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Bullcreek v. Nuclear Regulatory Commission

February 24, 2004


On Petitions for Review of an Order of the Nuclear Regulatory Commission

Before: Rogers and Garland, Circuit Judges, and Williams, Senior Circuit Judge.

The opinion of the court was delivered by: Rogers, Circuit Judge

Argued January 16, 2004

The issue on appeal is whether § 10155(h) of the Nuclear Waste Policy Act of 1982, 42 U.S.C. §§ 10101 et seq., repealed or superseded the authority of the Nuclear Regulatory Commission ("NRC") under the Atomic Energy Act of 1954, 42 U.S.C. §§ 2011 et seq., to license the storage of private spent nuclear fuel at privately owned awayfrom-reactor storage facilities. The State of Utah and others challenged the NRC's jurisdiction to grant a private license to develop and operate a private away-from-reactor storage facility on the ground that § 10155(h) barred such facilities. The NRC rejected Utah's interpretation of § 10155(h) and declined to institute a rulemaking to amend its regulations. Utah and others seek review of the order denying the petition to institute a rulemaking, contending that the NRC's interpretation is contrary to the plain language of § 10155(h) and to the structure and legislative history of the Nuclear Waste Policy Act. We hold that § 10155(h) does not repeal or supersede the NRC's authority under the Atomic Energy Act to license private away-from-reactor storage facilities, and we therefore deny the petitions for review.


The Atomic Energy Act of 1954 ("AEA"), 42 U.S.C. §§ 2011 et seq., authorized the NRC to regulate the possession, use, and transfer of the constituent materials of spent nuclear fuel, including special nuclear material, source material, and byproduct material. See id. §§ 2073, 2092, 2093, 2111, 2201(b); see also 10 C.F.R. § 72.3 (2003). While the AEA does not specifically refer to the storage or disposal of spent nuclear fuel, it has long been recognized that the AEA confers on the NRC authority to license and regulate the storage and disposal of such fuel. See Pac. Gas & Elec. Co. v. State Energy Res. Conservation & Dev. Comm'n, 461 U.S. 190, 207 (1983); Illinois v. Gen. Elec. Co., 683 F.2d 206, 214- 15 (7th Cir. 1982); Jersey Cent. Power & Light Co. v. Township of Lacey, 772 F.2d 1103, 1112 (3rd Cir. 1985). Pursuant to its AEA authority, the NRC promulgated regulations in 1980 for licensing onsite and away-from-reactor spent nuclear fuel storage facilities for private nuclear generators. See 10 C.F.R. Part 72.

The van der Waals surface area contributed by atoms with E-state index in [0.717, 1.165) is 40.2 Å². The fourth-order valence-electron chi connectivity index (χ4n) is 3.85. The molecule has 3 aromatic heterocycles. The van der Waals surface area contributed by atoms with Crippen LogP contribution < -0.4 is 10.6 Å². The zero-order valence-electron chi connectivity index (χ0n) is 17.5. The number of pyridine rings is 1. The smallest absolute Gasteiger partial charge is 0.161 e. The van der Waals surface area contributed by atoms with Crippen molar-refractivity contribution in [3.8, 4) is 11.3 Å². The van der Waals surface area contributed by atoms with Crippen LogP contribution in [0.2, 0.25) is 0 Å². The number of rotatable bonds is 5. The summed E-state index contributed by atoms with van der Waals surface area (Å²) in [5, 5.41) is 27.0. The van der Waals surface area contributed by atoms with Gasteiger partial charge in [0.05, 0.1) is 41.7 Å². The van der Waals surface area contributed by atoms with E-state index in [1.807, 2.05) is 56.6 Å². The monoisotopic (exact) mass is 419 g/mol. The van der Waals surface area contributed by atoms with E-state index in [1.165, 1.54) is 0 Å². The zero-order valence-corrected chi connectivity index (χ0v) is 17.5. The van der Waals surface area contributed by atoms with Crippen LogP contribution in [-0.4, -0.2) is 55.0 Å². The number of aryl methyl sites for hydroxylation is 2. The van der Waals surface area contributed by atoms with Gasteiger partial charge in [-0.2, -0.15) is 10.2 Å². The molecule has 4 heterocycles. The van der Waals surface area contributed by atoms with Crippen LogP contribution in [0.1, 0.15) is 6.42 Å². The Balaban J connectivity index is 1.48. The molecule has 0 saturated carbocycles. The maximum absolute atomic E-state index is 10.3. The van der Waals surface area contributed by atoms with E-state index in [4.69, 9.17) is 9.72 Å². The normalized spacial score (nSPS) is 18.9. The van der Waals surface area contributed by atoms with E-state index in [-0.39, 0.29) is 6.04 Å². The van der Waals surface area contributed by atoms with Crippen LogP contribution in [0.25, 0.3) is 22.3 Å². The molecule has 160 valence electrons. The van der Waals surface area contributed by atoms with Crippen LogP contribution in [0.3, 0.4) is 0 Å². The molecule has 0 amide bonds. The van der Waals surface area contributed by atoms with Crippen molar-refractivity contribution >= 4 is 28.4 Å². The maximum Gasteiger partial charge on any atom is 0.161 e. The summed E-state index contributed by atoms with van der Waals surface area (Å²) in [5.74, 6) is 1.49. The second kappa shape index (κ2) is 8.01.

Two years later, Congress enacted the Nuclear Waste Policy Act of 1982 ("NWPA"), 42 U.S.C. §§ 10101 et seq., in response to "a national problem" created by the accumulation of spent nuclear fuel from private nuclear generators, as well as radioactive waste from reprocessing such fuel, activities related to medical research, diagnosis, and treatment, and other sources. Id. § 10131(a)(2). Finding inadequate the federal efforts in the past 30 years to devise a permanent solution, id. § 10131(a)(3), Congress established a schedule for siting, construction, and operation of a permanent federal repository (Subtitle A), id. §§ 10131-10145, and developed a federally monitored retrievable storage program in the event the permanent repository was unavailable by the specified deadline (Subtitle C). Id. §§ 10161-10169. Finding further that the generators and owners of high-level radioactive waste and spent nuclear fuel have "the primary responsibility to provide for, and ... to pay the costs of, the interim storage of such waste and spent fuel," id. § 10131(a)(5); see also id. § 10151(a)(1), Congress, under Subtitle B, id. §§ 10151- 10157, limited the federal government's obligation to assist private nuclear generators with interim storage of spent nuclear fuel. As a precondition of federal interim storage, private generators were required to exhaust onsite options for storage. Id. § 10155(b)(1); see also id. §§ 10151(a)(1), 10152. While the NRC was responsible for the licensing of technology used at the reactor site, id. §§ 10153-10154, and for developing the criteria for eligibility, id. § 10155(g); see also id. § 10155(a)-(b), the Department of Energy ("DOE") was directed to provide, and authorized to enter into contracts for, interim storage of not more than 1,900 metric tons of capacity, but only until January 1, 1990. Id. §§ 10155(a)-(b), 10156(a)(1). That said, Congress provided:

Notwithstanding any other provision of law, nothing in this chapter [108, Nuclear Waste Policy,] shall be construed to encourage, authorize, or require the private or Federal use, purchase, lease, or other acquisition of any storage facility located away from the site of any civilian nuclear power reactor and not owned by the Federal Government on January 7, 1983.

Id. § 10155(h).